The reverse Polish scheme was proposed in 1954 by Arthur Burks, Don Info elektronika pdf, and Jesse Wright and was independently reinvented by Friedrich L. During the 1970s and 1980s, Hewlett-Packard used RPN in all of their desktop and hand-held calculators, and continued to use it in some into the 2010’s. Most of what follows is about binary operators.
An example of a unary operator whose standard notation may be interpreted as reverse Polish notation is the factorial, “n! Polish notation: 4 is first subtracted from 3, then 5 is added to it. An advantage of reverse Polish notation is that it removes the need for parentheses that are required by infix notation. In comparison testing of reverse Polish notation with algebraic notation, reverse Polish has been found to lead to faster calculations, for two reasons. Because reverse Polish calculators do not need expressions to be parenthesized, fewer operations need to be entered to perform typical calculations. Additionally, users of reverse Polish calculators made fewer mistakes than for other types of calculator. There are other ways of producing postfix expressions from infix expressions.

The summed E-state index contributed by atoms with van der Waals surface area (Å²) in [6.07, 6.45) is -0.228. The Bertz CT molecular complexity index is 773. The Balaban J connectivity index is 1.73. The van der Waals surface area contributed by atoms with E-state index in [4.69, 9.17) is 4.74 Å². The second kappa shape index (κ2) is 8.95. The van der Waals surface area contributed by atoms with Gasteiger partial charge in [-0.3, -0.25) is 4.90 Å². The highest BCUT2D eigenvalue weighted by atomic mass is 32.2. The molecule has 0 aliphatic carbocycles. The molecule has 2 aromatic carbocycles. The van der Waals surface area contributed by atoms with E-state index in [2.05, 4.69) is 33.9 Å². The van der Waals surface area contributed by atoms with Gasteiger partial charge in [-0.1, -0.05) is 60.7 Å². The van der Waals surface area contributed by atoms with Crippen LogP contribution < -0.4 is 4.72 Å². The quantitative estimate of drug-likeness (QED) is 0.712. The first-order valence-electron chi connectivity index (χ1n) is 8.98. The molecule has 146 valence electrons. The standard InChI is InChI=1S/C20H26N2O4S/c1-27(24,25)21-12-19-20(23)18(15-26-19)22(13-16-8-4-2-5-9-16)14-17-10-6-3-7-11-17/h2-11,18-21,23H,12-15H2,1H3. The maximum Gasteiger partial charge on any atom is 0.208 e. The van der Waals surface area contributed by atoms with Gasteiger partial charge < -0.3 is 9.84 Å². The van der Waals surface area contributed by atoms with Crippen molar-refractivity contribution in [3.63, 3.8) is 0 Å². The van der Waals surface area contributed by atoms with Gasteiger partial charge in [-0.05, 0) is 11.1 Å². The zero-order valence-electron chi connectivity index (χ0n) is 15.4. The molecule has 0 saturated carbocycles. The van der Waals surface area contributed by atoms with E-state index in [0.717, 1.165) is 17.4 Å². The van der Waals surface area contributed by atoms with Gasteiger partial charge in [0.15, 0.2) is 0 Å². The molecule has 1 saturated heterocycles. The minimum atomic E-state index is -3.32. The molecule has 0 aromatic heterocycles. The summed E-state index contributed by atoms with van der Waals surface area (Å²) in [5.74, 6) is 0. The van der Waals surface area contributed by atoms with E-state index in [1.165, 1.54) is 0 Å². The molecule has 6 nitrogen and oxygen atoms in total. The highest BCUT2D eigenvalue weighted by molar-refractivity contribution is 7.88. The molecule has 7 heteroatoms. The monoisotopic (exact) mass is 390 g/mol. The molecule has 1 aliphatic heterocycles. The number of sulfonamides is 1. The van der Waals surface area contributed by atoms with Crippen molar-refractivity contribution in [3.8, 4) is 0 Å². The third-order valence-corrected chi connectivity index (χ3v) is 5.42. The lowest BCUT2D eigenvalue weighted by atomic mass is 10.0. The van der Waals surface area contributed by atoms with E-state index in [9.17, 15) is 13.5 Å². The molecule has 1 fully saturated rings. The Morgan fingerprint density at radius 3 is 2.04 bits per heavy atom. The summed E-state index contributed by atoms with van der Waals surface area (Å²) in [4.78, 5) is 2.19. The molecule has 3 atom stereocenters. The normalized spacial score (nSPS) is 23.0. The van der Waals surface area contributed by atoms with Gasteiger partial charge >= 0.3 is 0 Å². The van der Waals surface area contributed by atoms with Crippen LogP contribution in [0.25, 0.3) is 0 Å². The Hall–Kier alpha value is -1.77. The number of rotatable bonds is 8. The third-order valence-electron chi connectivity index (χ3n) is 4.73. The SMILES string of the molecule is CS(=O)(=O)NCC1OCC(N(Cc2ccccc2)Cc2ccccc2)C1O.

1963, and the American Burroughs B5000, announced in 1961 and also delivered in 1963. Later LCD-based calculators in the early 1980s such as the HP-10C, HP-11C, HP-15C, HP-16C, and the financial calculator, the HP-12C also used reverse Polish notation. Around 1987, HP introduced RPL, an object-oriented successor to reverse Polish notation. HP 30b hardware platform, support Hewlett-Packard-style classical reverse Polish notation with either a four- or an eight-level stack. In Britain, Clive Sinclair’s Sinclair Scientific and Scientific Programmable models used reverse Polish notation. Prinz and Prinztronic were own-brand trade names of the British Dixons photographic and electronic goods stores retail chain, which was later rebranded as Currys Digital stores, and became part of DSG International.